GE13: I Did Not Vote

This year, I am 22 years old and I’m eligible to vote. But I didn’t.

Therefore, as some of you have mentioned, those who have not vote, have no rights to complain if any of the government policies is not in my favour. But I still have my freedom of speech. I can still voice out what I have in mind.

GE12 was in 2008. Back then I was only 17. Being a teenager, I didn’t care much about politics. All I knew was I want to have loads of fun though SPM was approaching. I never discussed politics with my friends, never with my parents or with my family. It was more of an adult thing and I didn’t bother. The lack of my understanding and knowledge on politics made me uninterested about the subject.

When I entered my tertiary education, only then my eyes opened. Whether we like it or not, politics concern us. One starts to acknowledge ones’ rights and role as a citizen as well as understanding how the constitution in Malaysia works, especially, local politics.

I start to realize the issues that concerns Sabah. With the likes of poor public transportation, poor medical access to rural areas, badly patched or graveled roads and illegal immigrants. It is this time as well I learned about the history of Sabah’s politics, thanks to the access to various information from various resources. I started to become aware and my awareness became stronger as GE13 approached.

Poor public transportation service in Sabah.

Poor public transportation service in Sabah.

But as I have mentioned, I did not vote. I haven’t registered myself as a voter and to those who may condemn me for I have not exercised my right to vote given the fact that I’m eligible to vote, I apologize.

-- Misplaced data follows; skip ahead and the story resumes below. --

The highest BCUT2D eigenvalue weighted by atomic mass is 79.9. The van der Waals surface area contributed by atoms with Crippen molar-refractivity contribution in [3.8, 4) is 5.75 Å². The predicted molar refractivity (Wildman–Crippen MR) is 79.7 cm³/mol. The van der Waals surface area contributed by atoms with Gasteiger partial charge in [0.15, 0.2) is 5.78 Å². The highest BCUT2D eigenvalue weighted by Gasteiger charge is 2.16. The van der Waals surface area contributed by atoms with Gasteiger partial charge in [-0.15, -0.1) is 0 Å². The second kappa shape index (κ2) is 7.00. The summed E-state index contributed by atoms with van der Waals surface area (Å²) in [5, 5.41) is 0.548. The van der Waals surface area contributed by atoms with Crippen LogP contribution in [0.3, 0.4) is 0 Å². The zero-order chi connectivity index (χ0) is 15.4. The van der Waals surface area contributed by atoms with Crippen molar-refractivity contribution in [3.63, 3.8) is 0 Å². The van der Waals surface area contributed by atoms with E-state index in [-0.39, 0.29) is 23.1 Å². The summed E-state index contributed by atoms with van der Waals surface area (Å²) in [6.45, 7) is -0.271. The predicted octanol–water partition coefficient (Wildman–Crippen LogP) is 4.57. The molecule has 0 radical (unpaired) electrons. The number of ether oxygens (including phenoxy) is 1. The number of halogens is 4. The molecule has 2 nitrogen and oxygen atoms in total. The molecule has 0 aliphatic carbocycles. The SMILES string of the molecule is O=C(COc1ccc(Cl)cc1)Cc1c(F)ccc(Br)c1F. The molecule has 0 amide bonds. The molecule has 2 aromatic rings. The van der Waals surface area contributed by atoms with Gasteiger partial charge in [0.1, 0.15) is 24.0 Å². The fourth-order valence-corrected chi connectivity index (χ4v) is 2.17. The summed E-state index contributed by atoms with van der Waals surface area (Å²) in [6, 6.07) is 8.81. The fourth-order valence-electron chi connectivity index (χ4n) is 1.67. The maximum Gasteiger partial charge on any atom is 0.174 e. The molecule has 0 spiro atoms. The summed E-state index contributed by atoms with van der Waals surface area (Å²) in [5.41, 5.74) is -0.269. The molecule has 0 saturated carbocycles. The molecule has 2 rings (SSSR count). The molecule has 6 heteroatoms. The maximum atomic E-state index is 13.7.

This time however, GE13 has thought me lessons. It has thought me to be more mature in my political awareness, to know how democracy in Malaysia works and to educate myself of the process of election. It has also thought me to keep an eyes to those who won their seats, to get to know the political leaders, mark their progress and transformation brought. This way, regardless of the government or opposition, I can cast my votes rationally without the strong influence around me. In other words, be a smart voter, not just going for what majority around me rooting for.

Out of the 222 Parliament seats, 133 seats won by Barisan Nasional and Pakatan Rakyat won 89. It takes a minimum of 112 seats to win and 148 seats for two-thirds. For Sabah’s state Parliament seats, BN won 22 out of the seats while DAP won two seats and PKR a seat. On the state assembly seats, BN won 48 out of 60 seats while PKR won seven seats, DAP won four seats and STAR one seat. 

I share the devastation and sadness of all the voters who went for the opposition. That, the hopes for reformation has lost. That we have to wait five more years for a change. Five more years for a better, Sabah (and our neighbouring state, Sarawak). Five more years to speak out and demand our rights that has been scraped off since many years ago. Also the fact that after each blackout, a party mysteriously won. It raised questions of fraud and integrity whether if GE13 was a clean and fair election or not.